Just this past week, I finally completed my collection of Matthew Henry writings: in addition to a one-volume unabridged edition of Matthew Henry's Commentary on the Whole Bible, I also ordered The Complete Works of Matthew Henry: Treatises, Sermons, and Tracts. After having receiving this treasured out-of-print collection of Matthew Henry's works, I was reading through one of his treatises called On the Right Management of Friendly Visits, and I felt an awareness that I was sitting at the feet of a wise and learned mentor. He had 4 points of warning, and 4 points of encouragement, on visiting with friends. On the warning side, (1) not to let friendly visits become the waste and consumption of our precious time; (2) not to let them become the gratifications of pride and vain curiosity; (3) not to let them be 'the cloak and cover of hypocrisy'; and (4) not to make them into an opportunity for slandering and 'tale-bearing'. On the encouragements, he wrote exhortations (1) to make friendly visits the proofs and preservatives of brotherly love; (2) to make them the helps and occasions of Christian sympathy; (3) to let them furnish us with matter for prayer and praise; (4) to improve them as opportunities for doing good to the souls of our friends.
All of this was great. I also enjoyed an earlier part of the treatise, where he pointed out that truly Christian visits are those made to 'the poor, the widow, and the orphan in their distress' and that we must make sure that our visits aren't only spent with friends.
Learning From My Mentor's Failures, Too
But, as with every mentor, I have also learned to take lessons from Mr. Henry's failures as well as his successes and wisdom. Matthew Henry was a workaholic, and kept up a demanding schedule that injured his already weak health, took large portions of his time away from family, and sent him to the grave at a young 51 years old (born October 1662, died June 1714). When he wrote "It is not only necessary that part of our time be spent in actual preparation for another world, but all our time must be spent with an habitual regard to it' (p.274), one gets the feeling that his grueling 18-hour days, with 7 sermons a week, including study and pastoral visits, was a gross workaholic application of the rule. Towards the end of his life, he spent so much time working that his friends pleaded for the sake of his health for him to stop (p. vii). Here is a quote from an article titled The Life of Matthew Henry:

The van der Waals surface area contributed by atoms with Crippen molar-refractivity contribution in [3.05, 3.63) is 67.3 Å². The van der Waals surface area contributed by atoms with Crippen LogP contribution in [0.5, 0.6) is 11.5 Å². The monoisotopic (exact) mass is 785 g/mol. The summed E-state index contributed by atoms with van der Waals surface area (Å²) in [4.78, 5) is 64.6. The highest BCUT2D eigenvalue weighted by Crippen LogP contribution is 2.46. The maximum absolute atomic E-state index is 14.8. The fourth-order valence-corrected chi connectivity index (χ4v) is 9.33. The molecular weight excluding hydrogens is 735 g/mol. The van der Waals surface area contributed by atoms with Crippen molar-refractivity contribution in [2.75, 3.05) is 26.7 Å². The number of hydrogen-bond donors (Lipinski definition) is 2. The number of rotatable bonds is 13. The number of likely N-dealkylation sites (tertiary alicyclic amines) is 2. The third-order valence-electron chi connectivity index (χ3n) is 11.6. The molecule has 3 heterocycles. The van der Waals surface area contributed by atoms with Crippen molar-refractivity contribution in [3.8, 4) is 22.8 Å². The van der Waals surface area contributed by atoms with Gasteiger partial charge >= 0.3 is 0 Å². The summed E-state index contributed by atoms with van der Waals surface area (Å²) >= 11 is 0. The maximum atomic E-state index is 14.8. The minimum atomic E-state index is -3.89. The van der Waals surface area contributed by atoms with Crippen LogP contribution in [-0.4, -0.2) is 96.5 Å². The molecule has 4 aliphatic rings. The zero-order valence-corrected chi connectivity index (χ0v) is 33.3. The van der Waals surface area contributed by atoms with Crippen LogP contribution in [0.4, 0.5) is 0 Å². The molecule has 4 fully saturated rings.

'Henry's health, however, soon became visibly impaired. His friends appealed to him to lighten his schedule, but he would not listen. He believed he had been placed in the vineyard to work, and he was determined to be a faithful servant. He also knew that to stop preaching would do violence to his physical as well as his moral being. SO he continued, "instant in season and out of season," preaching the word at every opportunity until summoned home by his Master. Then he would obey with perfect submission and complete confidence. In June 1714 after visiting old friends in Cheshire, Henry returned home and was suddenly taken ill at Nantwich. He recovered quickly, but the next day he came down with apoplexy. He lay speechless for three hours, then "fell asleep." He was buried in Trinity Church, Chester.'
How Matthew Henry's Failures Point to Jesus
Keep in mind, this in no way takes from Matthew Henry's warmth and wisdom. But, like figures of the faith as notable as Abraham and Peter, he was not a perfect man and some of the lessons I take from him have to do with his failings. There is only one perfect Man, the Lord Jesus Christ, and the failures of those who came before and after Him just point us back towards Jesus as the perfect example, the saviour, the one real hero of the faith. Were there any other perfect people in Church history, we would be tempted to just follow them and forget about the example of Christ. Instead, the failures of those who came before us (Henry was a workaholic; Calvin ruthless; Luther crude and caustic) serve to make us more reliant on the person of Jesus. He was their saviour, and they needed Him. He is also ours, and we need Him too.